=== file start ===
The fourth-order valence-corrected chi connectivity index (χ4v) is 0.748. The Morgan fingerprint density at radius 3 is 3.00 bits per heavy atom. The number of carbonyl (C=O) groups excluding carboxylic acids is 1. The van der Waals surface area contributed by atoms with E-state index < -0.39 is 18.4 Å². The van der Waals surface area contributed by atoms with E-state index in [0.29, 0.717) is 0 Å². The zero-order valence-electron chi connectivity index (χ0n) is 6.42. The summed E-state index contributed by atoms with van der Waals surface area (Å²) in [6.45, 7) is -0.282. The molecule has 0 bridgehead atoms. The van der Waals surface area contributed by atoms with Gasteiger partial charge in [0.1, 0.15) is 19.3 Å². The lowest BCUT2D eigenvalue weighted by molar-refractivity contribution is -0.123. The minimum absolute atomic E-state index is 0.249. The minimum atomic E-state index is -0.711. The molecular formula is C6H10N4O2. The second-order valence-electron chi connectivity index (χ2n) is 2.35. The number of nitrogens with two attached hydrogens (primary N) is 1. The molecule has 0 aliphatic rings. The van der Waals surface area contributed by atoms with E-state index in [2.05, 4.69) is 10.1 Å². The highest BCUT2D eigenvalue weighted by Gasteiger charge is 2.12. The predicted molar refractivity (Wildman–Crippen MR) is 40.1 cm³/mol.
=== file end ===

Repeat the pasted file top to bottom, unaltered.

The fourth-order valence-corrected chi connectivity index (χ4v) is 0.748. The Morgan fingerprint density at radius 3 is 3.00 bits per heavy atom. The number of carbonyl (C=O) groups excluding carboxylic acids is 1. The van der Waals surface area contributed by atoms with E-state index < -0.39 is 18.4 Å². The van der Waals surface area contributed by atoms with E-state index in [0.29, 0.717) is 0 Å². The zero-order valence-electron chi connectivity index (χ0n) is 6.42. The summed E-state index contributed by atoms with van der Waals surface area (Å²) in [6.45, 7) is -0.282. The molecule has 0 bridgehead atoms. The van der Waals surface area contributed by atoms with Gasteiger partial charge in [0.1, 0.15) is 19.3 Å². The lowest BCUT2D eigenvalue weighted by molar-refractivity contribution is -0.123. The minimum absolute atomic E-state index is 0.249. The minimum atomic E-state index is -0.711. The molecular formula is C6H10N4O2. The second-order valence-electron chi connectivity index (χ2n) is 2.35. The number of nitrogens with two attached hydrogens (primary N) is 1. The molecule has 0 aliphatic rings. The van der Waals surface area contributed by atoms with E-state index in [2.05, 4.69) is 10.1 Å². The highest BCUT2D eigenvalue weighted by Gasteiger charge is 2.12. The predicted molar refractivity (Wildman–Crippen MR) is 40.1 cm³/mol.